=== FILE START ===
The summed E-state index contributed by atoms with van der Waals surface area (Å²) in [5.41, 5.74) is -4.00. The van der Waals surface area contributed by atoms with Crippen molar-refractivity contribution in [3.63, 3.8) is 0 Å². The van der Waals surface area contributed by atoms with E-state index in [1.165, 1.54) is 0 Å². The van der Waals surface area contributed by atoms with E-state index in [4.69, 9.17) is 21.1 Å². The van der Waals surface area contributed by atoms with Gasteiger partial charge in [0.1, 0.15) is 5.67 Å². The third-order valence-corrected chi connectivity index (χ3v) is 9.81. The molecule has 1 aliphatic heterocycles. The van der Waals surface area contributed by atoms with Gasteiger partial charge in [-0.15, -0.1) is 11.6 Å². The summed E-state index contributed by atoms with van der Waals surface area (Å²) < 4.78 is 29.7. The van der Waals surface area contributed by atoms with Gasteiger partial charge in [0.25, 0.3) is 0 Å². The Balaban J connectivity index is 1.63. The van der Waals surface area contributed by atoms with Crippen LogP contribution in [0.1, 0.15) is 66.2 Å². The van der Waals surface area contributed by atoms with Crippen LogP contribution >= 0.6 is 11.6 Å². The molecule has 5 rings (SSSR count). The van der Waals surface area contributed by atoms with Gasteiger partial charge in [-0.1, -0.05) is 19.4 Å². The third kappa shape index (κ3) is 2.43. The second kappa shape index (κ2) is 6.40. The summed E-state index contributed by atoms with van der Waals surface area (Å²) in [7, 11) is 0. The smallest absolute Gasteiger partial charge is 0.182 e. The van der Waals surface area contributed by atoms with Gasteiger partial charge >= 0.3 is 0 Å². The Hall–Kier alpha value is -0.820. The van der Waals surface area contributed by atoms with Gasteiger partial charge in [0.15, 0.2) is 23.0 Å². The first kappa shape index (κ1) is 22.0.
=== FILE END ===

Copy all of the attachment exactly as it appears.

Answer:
The summed E-state index contributed by atoms with van der Waals surface area (Å²) in [5.41, 5.74) is -4.00. The van der Waals surface area contributed by atoms with Crippen molar-refractivity contribution in [3.63, 3.8) is 0 Å². The van der Waals surface area contributed by atoms with E-state index in [1.165, 1.54) is 0 Å². The van der Waals surface area contributed by atoms with E-state index in [4.69, 9.17) is 21.1 Å². The van der Waals surface area contributed by atoms with Gasteiger partial charge in [0.1, 0.15) is 5.67 Å². The third-order valence-corrected chi connectivity index (χ3v) is 9.81. The molecule has 1 aliphatic heterocycles. The van der Waals surface area contributed by atoms with Gasteiger partial charge in [-0.15, -0.1) is 11.6 Å². The summed E-state index contributed by atoms with van der Waals surface area (Å²) < 4.78 is 29.7. The van der Waals surface area contributed by atoms with Gasteiger partial charge in [0.25, 0.3) is 0 Å². The Balaban J connectivity index is 1.63. The van der Waals surface area contributed by atoms with Crippen LogP contribution in [0.1, 0.15) is 66.2 Å². The van der Waals surface area contributed by atoms with Crippen LogP contribution >= 0.6 is 11.6 Å². The molecule has 5 rings (SSSR count). The van der Waals surface area contributed by atoms with Gasteiger partial charge in [-0.1, -0.05) is 19.4 Å². The third kappa shape index (κ3) is 2.43. The second kappa shape index (κ2) is 6.40. The summed E-state index contributed by atoms with van der Waals surface area (Å²) in [7, 11) is 0. The smallest absolute Gasteiger partial charge is 0.182 e. The van der Waals surface area contributed by atoms with Gasteiger partial charge >= 0.3 is 0 Å². The Hall–Kier alpha value is -0.820. The van der Waals surface area contributed by atoms with Gasteiger partial charge in [0.15, 0.2) is 23.0 Å². The first kappa shape index (κ1) is 22.0.